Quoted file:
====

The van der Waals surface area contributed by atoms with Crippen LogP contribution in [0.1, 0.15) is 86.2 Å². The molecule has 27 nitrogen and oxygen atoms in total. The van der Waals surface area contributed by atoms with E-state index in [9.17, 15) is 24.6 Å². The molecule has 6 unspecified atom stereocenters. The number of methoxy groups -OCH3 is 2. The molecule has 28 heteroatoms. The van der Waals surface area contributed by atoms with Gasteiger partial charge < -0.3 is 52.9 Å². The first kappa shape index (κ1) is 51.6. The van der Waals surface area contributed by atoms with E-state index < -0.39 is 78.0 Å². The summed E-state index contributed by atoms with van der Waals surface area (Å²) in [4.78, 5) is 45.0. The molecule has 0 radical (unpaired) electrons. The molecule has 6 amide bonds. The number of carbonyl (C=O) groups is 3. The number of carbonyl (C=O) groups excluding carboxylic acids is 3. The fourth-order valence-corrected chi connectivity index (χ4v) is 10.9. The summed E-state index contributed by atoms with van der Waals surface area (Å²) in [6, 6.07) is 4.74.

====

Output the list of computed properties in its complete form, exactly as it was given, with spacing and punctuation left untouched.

The van der Waals surface area contributed by atoms with Crippen LogP contribution in [0.1, 0.15) is 86.2 Å². The molecule has 27 nitrogen and oxygen atoms in total. The van der Waals surface area contributed by atoms with E-state index in [9.17, 15) is 24.6 Å². The molecule has 6 unspecified atom stereocenters. The number of methoxy groups -OCH3 is 2. The molecule has 28 heteroatoms. The van der Waals surface area contributed by atoms with Gasteiger partial charge < -0.3 is 52.9 Å². The first kappa shape index (κ1) is 51.6. The van der Waals surface area contributed by atoms with E-state index < -0.39 is 78.0 Å². The summed E-state index contributed by atoms with van der Waals surface area (Å²) in [4.78, 5) is 45.0. The molecule has 0 radical (unpaired) electrons. The molecule has 6 amide bonds. The number of carbonyl (C=O) groups is 3. The number of carbonyl (C=O) groups excluding carboxylic acids is 3. The fourth-order valence-corrected chi connectivity index (χ4v) is 10.9. The summed E-state index contributed by atoms with van der Waals surface area (Å²) in [6, 6.07) is 4.74.